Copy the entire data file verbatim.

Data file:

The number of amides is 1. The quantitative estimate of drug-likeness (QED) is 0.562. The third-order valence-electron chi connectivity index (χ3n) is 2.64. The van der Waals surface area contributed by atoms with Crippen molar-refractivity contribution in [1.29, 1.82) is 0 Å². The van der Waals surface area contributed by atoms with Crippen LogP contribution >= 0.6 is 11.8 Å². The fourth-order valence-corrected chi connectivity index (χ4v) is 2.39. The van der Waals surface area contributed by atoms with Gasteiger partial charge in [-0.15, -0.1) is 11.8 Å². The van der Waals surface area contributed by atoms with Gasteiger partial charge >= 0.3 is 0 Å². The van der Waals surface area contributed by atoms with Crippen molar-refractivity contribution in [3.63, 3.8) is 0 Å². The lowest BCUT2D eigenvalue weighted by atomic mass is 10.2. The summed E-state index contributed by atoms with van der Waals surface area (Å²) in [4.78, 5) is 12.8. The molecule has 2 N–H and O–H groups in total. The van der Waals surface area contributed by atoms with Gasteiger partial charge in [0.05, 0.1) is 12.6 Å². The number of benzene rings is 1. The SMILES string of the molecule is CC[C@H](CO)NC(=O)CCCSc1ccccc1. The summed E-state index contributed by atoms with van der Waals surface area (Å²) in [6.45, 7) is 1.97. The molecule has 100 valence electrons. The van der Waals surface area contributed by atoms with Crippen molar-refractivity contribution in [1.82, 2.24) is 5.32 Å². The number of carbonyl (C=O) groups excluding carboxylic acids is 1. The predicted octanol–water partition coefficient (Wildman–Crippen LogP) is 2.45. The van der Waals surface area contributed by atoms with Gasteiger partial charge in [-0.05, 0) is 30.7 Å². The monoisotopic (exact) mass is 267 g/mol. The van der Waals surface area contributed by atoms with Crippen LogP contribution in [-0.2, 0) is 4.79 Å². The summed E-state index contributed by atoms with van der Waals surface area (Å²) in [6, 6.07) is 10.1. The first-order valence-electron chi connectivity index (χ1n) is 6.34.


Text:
The number of amides is 1. The quantitative estimate of drug-likeness (QED) is 0.562. The third-order valence-electron chi connectivity index (χ3n) is 2.64. The van der Waals surface area contributed by atoms with Crippen molar-refractivity contribution in [1.29, 1.82) is 0 Å². The van der Waals surface area contributed by atoms with Crippen LogP contribution >= 0.6 is 11.8 Å². The fourth-order valence-corrected chi connectivity index (χ4v) is 2.39. The van der Waals surface area contributed by atoms with Gasteiger partial charge in [-0.15, -0.1) is 11.8 Å². The van der Waals surface area contributed by atoms with Gasteiger partial charge >= 0.3 is 0 Å². The van der Waals surface area contributed by atoms with Crippen molar-refractivity contribution in [3.63, 3.8) is 0 Å². The lowest BCUT2D eigenvalue weighted by atomic mass is 10.2. The summed E-state index contributed by atoms with van der Waals surface area (Å²) in [4.78, 5) is 12.8. The molecule has 2 N–H and O–H groups in total. The van der Waals surface area contributed by atoms with Gasteiger partial charge in [0.05, 0.1) is 12.6 Å². The number of benzene rings is 1. The SMILES string of the molecule is CC[C@H](CO)NC(=O)CCCSc1ccccc1. The summed E-state index contributed by atoms with van der Waals surface area (Å²) in [6.45, 7) is 1.97. The molecule has 100 valence electrons. The van der Waals surface area contributed by atoms with Crippen molar-refractivity contribution in [1.82, 2.24) is 5.32 Å². The number of carbonyl (C=O) groups excluding carboxylic acids is 1. The predicted octanol–water partition coefficient (Wildman–Crippen LogP) is 2.45. The van der Waals surface area contributed by atoms with Gasteiger partial charge in [-0.05, 0) is 30.7 Å². The monoisotopic (exact) mass is 267 g/mol. The van der Waals surface area contributed by atoms with Crippen LogP contribution in [-0.2, 0) is 4.79 Å². The summed E-state index contributed by atoms with van der Waals surface area (Å²) in [6, 6.07) is 10.1. The first-order valence-electron chi connectivity index (χ1n) is 6.34.